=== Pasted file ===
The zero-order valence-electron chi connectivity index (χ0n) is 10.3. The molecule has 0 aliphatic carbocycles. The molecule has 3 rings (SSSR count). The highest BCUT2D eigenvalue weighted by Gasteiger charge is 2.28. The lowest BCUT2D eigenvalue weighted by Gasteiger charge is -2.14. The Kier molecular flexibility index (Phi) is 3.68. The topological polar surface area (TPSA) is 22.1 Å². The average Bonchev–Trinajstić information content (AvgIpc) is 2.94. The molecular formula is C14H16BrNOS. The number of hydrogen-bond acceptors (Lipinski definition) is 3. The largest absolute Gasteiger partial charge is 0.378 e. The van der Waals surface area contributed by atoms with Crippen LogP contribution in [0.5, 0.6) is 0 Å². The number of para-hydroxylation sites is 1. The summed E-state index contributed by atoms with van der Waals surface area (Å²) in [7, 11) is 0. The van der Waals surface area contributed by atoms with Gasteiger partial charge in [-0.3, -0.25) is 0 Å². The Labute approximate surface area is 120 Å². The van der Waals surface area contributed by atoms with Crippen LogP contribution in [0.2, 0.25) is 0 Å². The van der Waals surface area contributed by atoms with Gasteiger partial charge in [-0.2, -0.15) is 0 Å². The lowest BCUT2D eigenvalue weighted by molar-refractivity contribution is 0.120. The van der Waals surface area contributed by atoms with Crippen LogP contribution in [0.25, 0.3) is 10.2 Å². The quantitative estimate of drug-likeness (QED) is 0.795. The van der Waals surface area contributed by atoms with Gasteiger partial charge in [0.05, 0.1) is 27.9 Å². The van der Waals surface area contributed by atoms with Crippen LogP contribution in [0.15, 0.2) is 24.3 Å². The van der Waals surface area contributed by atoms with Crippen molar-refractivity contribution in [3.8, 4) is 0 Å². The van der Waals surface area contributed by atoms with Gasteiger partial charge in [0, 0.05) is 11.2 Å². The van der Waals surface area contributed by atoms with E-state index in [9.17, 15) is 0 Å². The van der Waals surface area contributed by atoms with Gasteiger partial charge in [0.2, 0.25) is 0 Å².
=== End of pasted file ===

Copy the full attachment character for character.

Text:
The zero-order valence-electron chi connectivity index (χ0n) is 10.3. The molecule has 0 aliphatic carbocycles. The molecule has 3 rings (SSSR count). The highest BCUT2D eigenvalue weighted by Gasteiger charge is 2.28. The lowest BCUT2D eigenvalue weighted by Gasteiger charge is -2.14. The Kier molecular flexibility index (Phi) is 3.68. The topological polar surface area (TPSA) is 22.1 Å². The average Bonchev–Trinajstić information content (AvgIpc) is 2.94. The molecular formula is C14H16BrNOS. The number of hydrogen-bond acceptors (Lipinski definition) is 3. The largest absolute Gasteiger partial charge is 0.378 e. The van der Waals surface area contributed by atoms with Crippen LogP contribution in [0.5, 0.6) is 0 Å². The number of para-hydroxylation sites is 1. The summed E-state index contributed by atoms with van der Waals surface area (Å²) in [7, 11) is 0. The van der Waals surface area contributed by atoms with Gasteiger partial charge in [-0.3, -0.25) is 0 Å². The Labute approximate surface area is 120 Å². The van der Waals surface area contributed by atoms with Crippen LogP contribution in [0.2, 0.25) is 0 Å². The van der Waals surface area contributed by atoms with Gasteiger partial charge in [-0.2, -0.15) is 0 Å². The lowest BCUT2D eigenvalue weighted by molar-refractivity contribution is 0.120. The van der Waals surface area contributed by atoms with Crippen LogP contribution in [0.25, 0.3) is 10.2 Å². The quantitative estimate of drug-likeness (QED) is 0.795. The van der Waals surface area contributed by atoms with Gasteiger partial charge in [0.05, 0.1) is 27.9 Å². The van der Waals surface area contributed by atoms with Crippen LogP contribution in [0.15, 0.2) is 24.3 Å². The van der Waals surface area contributed by atoms with Crippen molar-refractivity contribution in [3.8, 4) is 0 Å². The van der Waals surface area contributed by atoms with Gasteiger partial charge in [0, 0.05) is 11.2 Å². The van der Waals surface area contributed by atoms with E-state index in [9.17, 15) is 0 Å². The van der Waals surface area contributed by atoms with Gasteiger partial charge in [0.2, 0.25) is 0 Å².